Saturday, 28 May 2016

Colour Spinning

Today I've been along to a monthly meeting of South Lincolnshire Spinners and Weavers and am for once happy with what I've managed to achieve.  One of the members put a lot of work into giving us an introduction to colour mixing and blending of fibres.  

We started by choosing an image to work with and then selected 5 main colours from the image that summed the scene up for us.  The task was then to make colour patches with water media that would guide us towards blending our fibres.  We were advised to choose a light, medium and dark tone from the image and make sure we had these in our final choices.  M had made worksheets to enable us to work in a controlled way and to keep a good record of how we had arrived at our blends.  



I chose a postcard of a work by artist Peter Graham.  I haven't got on well using hand carders before but M, the tutor, loaned me a set and with her help I got some good mixes.  I have struggled previously with using carders as they've hurt my hands but M's method was much less stressful.   I've done a lot of colour theory work when I was painting so the colour mixing wasn't too difficult, although using wool does make it a little harder.   I didn't card a lot of each colour and chose to spin them as one long length rather than separate the colours out.  Hopefully you can see the colours I achieved.  As usual it's a bit over-spun and corkscrewy but I'm hoping that will even out when I wash it to finish it.

These are a few of the other efforts from the group.



We all started with identical sets of the primary colours plus black and white.  M had no confidence in her colour mixing ability but perfectly reflected the colours from her image.



Isn't this blend based on irises beautiful?



Wendy echoed the beautiful colours in her sunset and you can see the original colours we all started with on her worksheet.



We had quite a table full of colour and inspiration by the end of the afternoon.

Best of all were the exuberant blends made by two young children who had come along with their Mum's.  They were both less than 10 years of age and were so busy we didn't even know they were there.






Aren't they wonderful?  Artists in the making.

Monday, 25 April 2016

Wonderwool Wales

It's been a while!  I'll catch up later but for now I'll tell you about our latest adventure.  Do you remember Three Go Wild in Yorkshire?  Well, this weekend one of the three and I went on an adventure to Wales.  As you know recently I have been drawn more and more into the world of wool and all things fibre so the chance to spend a weekend in beautiful countryside with lots of wool and sheep was too tempting.  My dear friend and 'taxi driver' collected me on Friday morning and we had a good journey down to Builth Wells, or thereabouts.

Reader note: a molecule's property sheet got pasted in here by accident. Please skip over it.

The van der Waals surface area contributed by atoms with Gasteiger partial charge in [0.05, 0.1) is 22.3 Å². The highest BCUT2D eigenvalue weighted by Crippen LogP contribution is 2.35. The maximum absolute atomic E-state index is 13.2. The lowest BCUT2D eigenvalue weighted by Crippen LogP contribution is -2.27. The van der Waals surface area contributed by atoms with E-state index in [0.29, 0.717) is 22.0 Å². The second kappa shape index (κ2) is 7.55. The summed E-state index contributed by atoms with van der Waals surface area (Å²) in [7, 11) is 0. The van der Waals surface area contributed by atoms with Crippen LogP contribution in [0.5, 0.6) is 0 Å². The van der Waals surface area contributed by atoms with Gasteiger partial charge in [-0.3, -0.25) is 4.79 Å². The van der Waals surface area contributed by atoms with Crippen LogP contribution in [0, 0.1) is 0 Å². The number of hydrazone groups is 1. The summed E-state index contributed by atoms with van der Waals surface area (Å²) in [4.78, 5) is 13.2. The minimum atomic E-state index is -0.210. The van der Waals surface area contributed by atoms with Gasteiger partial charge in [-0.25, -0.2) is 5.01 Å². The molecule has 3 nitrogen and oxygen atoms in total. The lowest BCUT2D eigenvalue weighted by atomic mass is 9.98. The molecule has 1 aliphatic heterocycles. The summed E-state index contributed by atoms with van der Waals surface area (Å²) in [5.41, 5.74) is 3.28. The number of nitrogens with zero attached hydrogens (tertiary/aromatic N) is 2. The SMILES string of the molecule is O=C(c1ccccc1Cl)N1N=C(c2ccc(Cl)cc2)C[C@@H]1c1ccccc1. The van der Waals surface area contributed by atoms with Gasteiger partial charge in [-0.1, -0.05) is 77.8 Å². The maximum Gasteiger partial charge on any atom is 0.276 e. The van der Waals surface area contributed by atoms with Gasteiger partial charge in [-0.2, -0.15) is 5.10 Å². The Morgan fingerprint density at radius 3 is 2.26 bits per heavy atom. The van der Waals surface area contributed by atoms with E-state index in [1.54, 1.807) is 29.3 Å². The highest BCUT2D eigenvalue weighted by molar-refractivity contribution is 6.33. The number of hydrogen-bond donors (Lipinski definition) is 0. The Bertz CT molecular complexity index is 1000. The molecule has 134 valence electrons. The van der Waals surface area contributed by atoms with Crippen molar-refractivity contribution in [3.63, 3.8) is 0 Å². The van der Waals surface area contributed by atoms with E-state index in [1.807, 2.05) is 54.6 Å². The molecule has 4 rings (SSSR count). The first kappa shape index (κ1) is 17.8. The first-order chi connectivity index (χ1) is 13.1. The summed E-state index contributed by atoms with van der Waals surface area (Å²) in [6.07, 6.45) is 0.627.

As we only decided to go at the last minute our not-quite 5 star accommodation was a pleasant caravan on a very beautiful site just north of BW.  Unfortunately its heating system was archaic.

We're not joking!  This was us on Friday evening all dressed up to relax in the sitting room.  We went to bed in our respective rooms with almost as much on!  I can't remember ever having to sleep in a fleece with the hood up before.  Saturday morning saw us in the neighbouring town buying electric heaters so at least we were warm for the rest of the stay.  Yes, we should have complained but we both thought we could use heaters for our studios at home anyway.

Despite the quick shopping trip we were soon queueing up with everyone else to get into the Wonderwool Show.  The venue is excellent and the show was really well organised, plenty of places to sit and have a cuppa and lots of volunteers running the bag creche, which was well used, especially on the Saturday.

Once through the doors friend and I made a bee-line for the stand of P&M Woolcraft and scooped a beautiful portable spinning wheel each.

This is a Louet Victoria spinning wheel and they are very dinky.  The wheel is only 14" across and they fold up for transport so I can take it to groups and maybe even on holiday :-)

I didn't take many photos of the Show, I was too busy getting over-excited and shopping.  But here's a couple I did take



That's a surprise!  They're both of the Saori weaving stand.  If you check out the Wonderwool website you can have a look at the galleries of photos of previous years' events.  I'm sure this year's photos will be up soon.